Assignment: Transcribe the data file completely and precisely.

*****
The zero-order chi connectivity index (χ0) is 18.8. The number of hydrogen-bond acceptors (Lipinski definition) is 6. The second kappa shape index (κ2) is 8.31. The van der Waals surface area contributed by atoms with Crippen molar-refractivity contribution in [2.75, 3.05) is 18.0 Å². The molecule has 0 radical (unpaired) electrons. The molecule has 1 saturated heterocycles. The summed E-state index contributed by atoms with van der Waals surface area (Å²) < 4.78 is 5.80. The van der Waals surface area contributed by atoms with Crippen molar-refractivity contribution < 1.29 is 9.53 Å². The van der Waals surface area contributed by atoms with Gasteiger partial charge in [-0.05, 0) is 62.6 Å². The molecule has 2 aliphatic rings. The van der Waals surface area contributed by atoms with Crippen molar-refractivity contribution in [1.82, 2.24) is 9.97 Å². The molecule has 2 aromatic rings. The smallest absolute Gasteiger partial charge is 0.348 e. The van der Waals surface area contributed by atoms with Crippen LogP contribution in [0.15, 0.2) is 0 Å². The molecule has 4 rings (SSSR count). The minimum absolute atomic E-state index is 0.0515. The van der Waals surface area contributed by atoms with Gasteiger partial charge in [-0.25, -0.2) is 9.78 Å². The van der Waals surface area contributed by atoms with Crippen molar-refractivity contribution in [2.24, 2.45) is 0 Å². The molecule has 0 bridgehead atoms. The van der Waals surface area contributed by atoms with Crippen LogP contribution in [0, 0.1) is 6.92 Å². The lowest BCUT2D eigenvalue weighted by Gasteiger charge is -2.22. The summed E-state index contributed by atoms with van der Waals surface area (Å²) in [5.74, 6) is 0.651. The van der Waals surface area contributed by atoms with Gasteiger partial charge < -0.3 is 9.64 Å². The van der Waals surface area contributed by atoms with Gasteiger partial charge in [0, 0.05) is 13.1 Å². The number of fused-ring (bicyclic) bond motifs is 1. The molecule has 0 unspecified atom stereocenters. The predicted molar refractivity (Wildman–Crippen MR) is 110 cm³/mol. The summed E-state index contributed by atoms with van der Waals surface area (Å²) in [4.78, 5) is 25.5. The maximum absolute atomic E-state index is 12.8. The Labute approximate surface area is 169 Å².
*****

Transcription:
The zero-order chi connectivity index (χ0) is 18.8. The number of hydrogen-bond acceptors (Lipinski definition) is 6. The second kappa shape index (κ2) is 8.31. The van der Waals surface area contributed by atoms with Crippen molar-refractivity contribution in [2.75, 3.05) is 18.0 Å². The molecule has 0 radical (unpaired) electrons. The molecule has 1 saturated heterocycles. The summed E-state index contributed by atoms with van der Waals surface area (Å²) < 4.78 is 5.80. The van der Waals surface area contributed by atoms with Crippen molar-refractivity contribution < 1.29 is 9.53 Å². The van der Waals surface area contributed by atoms with Gasteiger partial charge in [-0.05, 0) is 62.6 Å². The molecule has 2 aliphatic rings. The van der Waals surface area contributed by atoms with Crippen molar-refractivity contribution in [1.82, 2.24) is 9.97 Å². The molecule has 2 aromatic rings. The smallest absolute Gasteiger partial charge is 0.348 e. The van der Waals surface area contributed by atoms with Crippen LogP contribution in [0.15, 0.2) is 0 Å². The molecule has 4 rings (SSSR count). The minimum absolute atomic E-state index is 0.0515. The van der Waals surface area contributed by atoms with Gasteiger partial charge in [-0.25, -0.2) is 9.78 Å². The van der Waals surface area contributed by atoms with Crippen molar-refractivity contribution in [2.24, 2.45) is 0 Å². The molecule has 0 bridgehead atoms. The van der Waals surface area contributed by atoms with Crippen LogP contribution in [0, 0.1) is 6.92 Å². The lowest BCUT2D eigenvalue weighted by Gasteiger charge is -2.22. The summed E-state index contributed by atoms with van der Waals surface area (Å²) in [5.74, 6) is 0.651. The van der Waals surface area contributed by atoms with Gasteiger partial charge < -0.3 is 9.64 Å². The van der Waals surface area contributed by atoms with Gasteiger partial charge in [0, 0.05) is 13.1 Å². The number of fused-ring (bicyclic) bond motifs is 1. The molecule has 0 unspecified atom stereocenters. The predicted molar refractivity (Wildman–Crippen MR) is 110 cm³/mol. The summed E-state index contributed by atoms with van der Waals surface area (Å²) in [4.78, 5) is 25.5. The maximum absolute atomic E-state index is 12.8. The Labute approximate surface area is 169 Å².